“Yet Vivian Maier is all of these things,” he added. “The photographs are amazing, both for the breadth of the work and for the high quality of the humorous, moving, beautiful and raw images of all facets of city life in America’s post-war golden age.”
Maloof is almost as interesting as the woman whose legacy he has been fighting to rescue. A native Chicagoan, he is a collector and writer who has become a street photographer himself in response to working with Maier’s photographs.
“I guess you can call me a street photographer. I always have my camera with me to document interesting moments or stories I come across in my life. I’m not a commercial photographer and not interested in becoming one. Photography is a personal obsession of mine,” he wrote in a blog on his own website.
Maloof also created vivianmaier. com, where he has written about his work on her behalf, always calling her by her first name. After so much work reviving her imagery, it appears, he seems to feel a kinship.
“I acquired Vivian’s negatives while at a furniture and antique auction while researching a history book I was co-authoring on Chicago’s Northwest Side. From what I know, the auction house acquired her belongings from her storage locker that was sold off due to delinquent payments. I didn’t know what ‘street photography’ was when I purchased them,” he blogged.
“It took me days to look through all of her work. It inspired me to pick up photography myself. Little by little, as I progressed as a photographer, I would revisit Vivian’s negatives and I would ‘see’ more in her work,” he wrote. “I bought her same camera and took to the same streets, [only] to realize how difficult it was to make images of her caliber. I discovered the eye she had for photography through my own practice. Needless to say, I am attached to her work.
“After some researching, I have only little information about Vivian. Central Camera (a 110-year-old camera shop in Chicago) encountered Vivian from time to time when she would purchase film while out on the Chicago streets. From what they knew of her, they say she was a very ‘keep your distance from me’ type of person but was also outspoken. She loved foreign films and didn’t care much for American films.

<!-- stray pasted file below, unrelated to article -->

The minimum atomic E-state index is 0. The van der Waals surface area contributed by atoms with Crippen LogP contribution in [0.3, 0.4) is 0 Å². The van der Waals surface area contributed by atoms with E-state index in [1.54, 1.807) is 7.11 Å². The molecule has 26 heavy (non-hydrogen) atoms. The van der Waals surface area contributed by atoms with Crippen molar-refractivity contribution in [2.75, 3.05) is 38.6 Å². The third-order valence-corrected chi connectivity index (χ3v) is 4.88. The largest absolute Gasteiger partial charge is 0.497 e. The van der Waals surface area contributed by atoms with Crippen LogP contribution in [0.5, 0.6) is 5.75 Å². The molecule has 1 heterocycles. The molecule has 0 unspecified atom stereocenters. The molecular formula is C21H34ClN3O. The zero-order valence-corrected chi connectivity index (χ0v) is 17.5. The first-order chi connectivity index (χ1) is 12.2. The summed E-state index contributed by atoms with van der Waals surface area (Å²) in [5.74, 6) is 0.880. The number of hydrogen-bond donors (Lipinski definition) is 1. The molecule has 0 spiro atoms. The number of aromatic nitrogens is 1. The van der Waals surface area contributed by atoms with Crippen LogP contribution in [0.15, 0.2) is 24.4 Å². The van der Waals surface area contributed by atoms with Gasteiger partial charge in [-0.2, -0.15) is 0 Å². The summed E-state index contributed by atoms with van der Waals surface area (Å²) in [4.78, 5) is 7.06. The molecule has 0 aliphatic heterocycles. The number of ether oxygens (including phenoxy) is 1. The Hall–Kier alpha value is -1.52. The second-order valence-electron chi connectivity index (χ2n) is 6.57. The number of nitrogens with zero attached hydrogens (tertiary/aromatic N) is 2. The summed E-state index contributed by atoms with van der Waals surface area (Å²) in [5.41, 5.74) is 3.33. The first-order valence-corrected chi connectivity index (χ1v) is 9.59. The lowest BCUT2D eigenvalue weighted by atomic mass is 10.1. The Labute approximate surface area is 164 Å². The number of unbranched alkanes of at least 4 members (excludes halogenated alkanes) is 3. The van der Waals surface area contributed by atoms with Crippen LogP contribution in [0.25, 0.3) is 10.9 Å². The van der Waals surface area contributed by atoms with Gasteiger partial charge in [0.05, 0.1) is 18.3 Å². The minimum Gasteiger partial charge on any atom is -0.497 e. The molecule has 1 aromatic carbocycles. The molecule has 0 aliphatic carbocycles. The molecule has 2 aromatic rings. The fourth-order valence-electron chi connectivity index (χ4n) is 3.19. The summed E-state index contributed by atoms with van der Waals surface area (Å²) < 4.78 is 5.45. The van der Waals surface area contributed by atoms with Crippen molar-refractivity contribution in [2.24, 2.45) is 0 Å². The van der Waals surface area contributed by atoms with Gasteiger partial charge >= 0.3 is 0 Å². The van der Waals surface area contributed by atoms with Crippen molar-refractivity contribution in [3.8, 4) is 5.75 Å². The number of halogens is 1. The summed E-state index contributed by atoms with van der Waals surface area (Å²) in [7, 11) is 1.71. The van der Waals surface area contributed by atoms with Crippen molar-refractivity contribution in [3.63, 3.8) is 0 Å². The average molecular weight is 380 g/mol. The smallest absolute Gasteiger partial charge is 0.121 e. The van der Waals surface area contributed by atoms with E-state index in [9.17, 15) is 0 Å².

“Some of her photos have pictures of children and oftentimes it was near a beach. I later found out she was a nanny for a family on the North Side whose children these most likely were. One of her obituaries states that she lived in Oak Park, a close Chicago suburb, but I later found that she lived in the Rogers Park neighborhood.
“Out of the more than 100,000 negatives I have in the collection, about 20,000-30,000 negatives were still in rolls, undeveloped from the 1960s-1970s. I have been successfully developing these rolls. I must say, it’s very exciting for me. Most of her negatives that were developed in sleeves have the date and location penciled in French (she had poor penmanship),” he added.
“I found her name written with pencil on a photo-lab envelope. I decided to Google her about a year after I purchased these only to find her obituary placed the day before my search. She passed only a couple of days before that inquiry on her. I wanted to meet her in person long before I found her obituary but the auction house had stated she was ill, so I didn’t want to bother her. So many questions would have been answered if I had,” he wrote sadly.
“Over the course of scanning her work I’ve discovered that Vivian traveled the world in 1959. She visited and photographed places like Egypt, Bangkok, Thailand, Taiwan, Vietnam, France, Italy, Indonesia ... the list goes on. Something also notable is that she traveled alone.”
Maloof added that he wanted to thank everyone for their support and encouraging emails.
“There’s a lot of weight on my shoulders and I hope I’m doing the right thing for Vivian’s legacy,” he said.
If you go
WHAT: “Vivian Maier: Discovered,” posthumous exhibit of street photography
WHEN: Today through April 22; reception 5 to 7 p.m. today
WHERE: Monroe Gallery of Photography, 112 Don Gaspar
CONTACT: (505) 992-0800; monroegallery.com
COURTESY OF MONROE GALLERY OF PHOTOGRAPHY
This September 1956 photograph shows a woman standing next to a bus. Titled “Sept., 1956, New York, N.Y.,” it was taken by street photographer Vivian Maier.
COURTESY OF MONROE GALLERY OF PHOTOGRAPHY
This untitled photograph of a man carrying a newspaper was taken by Vivian Maier in Chicago.
“New York, Undated” is a gelatin silver print from a photograph by Vivian Maier.
“June 7, 1956, Chicago” is a gelatin silver print from a photograph by Vivian Maier.
This Aug. 11, 1954, photograph of a boy and a horse was taken by Vivian Maier in New York City.
The gallery is open daily 10 to 5.
EYE ON THE STREET: Photographer Vivian Maier, showing at Monroe Gallery, was almost never discovered
Everyday People: Vivian Maier was essentially unknown throughout her lifetime